Coaches need to teach white belts leglocks

Jiu jitsu is a dangerous sport. Submission holds inherently have the ability to injure people, but through education and proper coaching all moves can be practiced safely.

The dogma surrounding leglocks is based more on politics than it is actual safety. The IBJJF rule set, which most competitions use, does not allow for competitors to do heel hooks at any level and only straight ankle locks up until brown belt. At brown belt, competitors are allowed to do toe holds and kneebars, but reaping is still not allowed.

While the lack of legality regarding certain leg entanglements leads to an emphasis on passing and control, it leaves a lot of practitioners completely unaware of how to defend half their body until they are a higher belt.

The key to making a safe gym is an emphasis on teaching students control. Heelhooks can be practices safely from day 1 and this can be shown by the 10th Planet Jiu Jitsu system, which includes heelhooks in their curriculum from the start. Coaches need to educate their students on heel exposure and breaking pressure, students should be taught from day 1 that if their heel is exposed and their leg is entangled they should tap and the applicator of the move should release the hold if his partner is too stubborn to tap.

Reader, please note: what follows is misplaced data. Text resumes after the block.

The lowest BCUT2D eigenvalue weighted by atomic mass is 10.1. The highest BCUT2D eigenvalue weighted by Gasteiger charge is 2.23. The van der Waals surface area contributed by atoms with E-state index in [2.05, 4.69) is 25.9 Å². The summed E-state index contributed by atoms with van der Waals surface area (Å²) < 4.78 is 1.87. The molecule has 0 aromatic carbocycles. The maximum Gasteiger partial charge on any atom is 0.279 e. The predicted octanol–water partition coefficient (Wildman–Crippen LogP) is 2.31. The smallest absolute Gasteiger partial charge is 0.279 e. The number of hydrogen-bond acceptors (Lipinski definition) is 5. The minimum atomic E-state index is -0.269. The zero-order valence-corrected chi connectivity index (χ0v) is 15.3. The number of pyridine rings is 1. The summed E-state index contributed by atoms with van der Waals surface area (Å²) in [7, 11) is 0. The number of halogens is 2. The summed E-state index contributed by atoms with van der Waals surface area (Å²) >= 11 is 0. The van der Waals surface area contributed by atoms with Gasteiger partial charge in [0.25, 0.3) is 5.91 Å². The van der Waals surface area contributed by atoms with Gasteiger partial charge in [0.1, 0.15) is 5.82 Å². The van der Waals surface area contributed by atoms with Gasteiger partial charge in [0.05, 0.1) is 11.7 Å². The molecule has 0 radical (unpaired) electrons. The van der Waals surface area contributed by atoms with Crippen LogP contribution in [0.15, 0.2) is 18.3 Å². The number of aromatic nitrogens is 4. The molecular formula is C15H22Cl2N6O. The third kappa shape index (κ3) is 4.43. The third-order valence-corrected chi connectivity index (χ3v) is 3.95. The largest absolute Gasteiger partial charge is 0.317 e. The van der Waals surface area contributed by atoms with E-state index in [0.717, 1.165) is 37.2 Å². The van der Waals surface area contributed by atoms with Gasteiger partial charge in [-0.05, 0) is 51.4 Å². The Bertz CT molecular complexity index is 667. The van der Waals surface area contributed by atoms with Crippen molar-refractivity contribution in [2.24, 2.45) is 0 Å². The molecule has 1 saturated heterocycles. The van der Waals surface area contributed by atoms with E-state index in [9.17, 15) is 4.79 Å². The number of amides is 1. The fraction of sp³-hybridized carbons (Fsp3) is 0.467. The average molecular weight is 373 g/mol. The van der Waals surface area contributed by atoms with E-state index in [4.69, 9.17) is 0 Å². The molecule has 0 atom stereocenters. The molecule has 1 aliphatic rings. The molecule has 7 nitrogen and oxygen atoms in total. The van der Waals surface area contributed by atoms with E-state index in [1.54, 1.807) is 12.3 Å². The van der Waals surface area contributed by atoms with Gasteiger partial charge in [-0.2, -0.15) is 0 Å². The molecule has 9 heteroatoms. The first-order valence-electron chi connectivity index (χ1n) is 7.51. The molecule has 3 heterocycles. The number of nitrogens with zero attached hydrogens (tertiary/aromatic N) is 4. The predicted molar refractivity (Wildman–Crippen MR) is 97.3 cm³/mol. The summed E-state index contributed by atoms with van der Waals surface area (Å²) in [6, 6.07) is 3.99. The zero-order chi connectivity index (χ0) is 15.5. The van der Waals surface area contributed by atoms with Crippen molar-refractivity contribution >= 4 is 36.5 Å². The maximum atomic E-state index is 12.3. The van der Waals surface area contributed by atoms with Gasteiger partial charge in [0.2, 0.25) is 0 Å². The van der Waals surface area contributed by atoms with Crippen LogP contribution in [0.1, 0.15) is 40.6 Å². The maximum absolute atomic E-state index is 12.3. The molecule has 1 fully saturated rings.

There is no excuse for not teaching straight footlocks regularly as this submission is as safe, if not more safe than a armbar or a kimura, but yet some schools still ignore it. At any competition, it’s readily apparent which schools teach leglocks and those who glaze over them.

I have seen a lot more people get injured drilling stand-up than I have rolling with heelhooks and as the game continues to evolve, schools that neglect leglocks are being left behind on the competition scene in the nogi scene and the only reason it isn’t happening in the gi is because the IBJJF rules don’t allow it.

Jiu jitsu should be pure. No major joint locks should be banned. Instead of prohibition of moves, we should educate students early and force them to create a well-rounded game. Whether you like it or not, leglocks are here to stay and you owe your students to teach them.

If you’re at a school that won’t allow leglocks, don’t fear there are a number of great online resources that will at least give you an idea of how to defend your legs.

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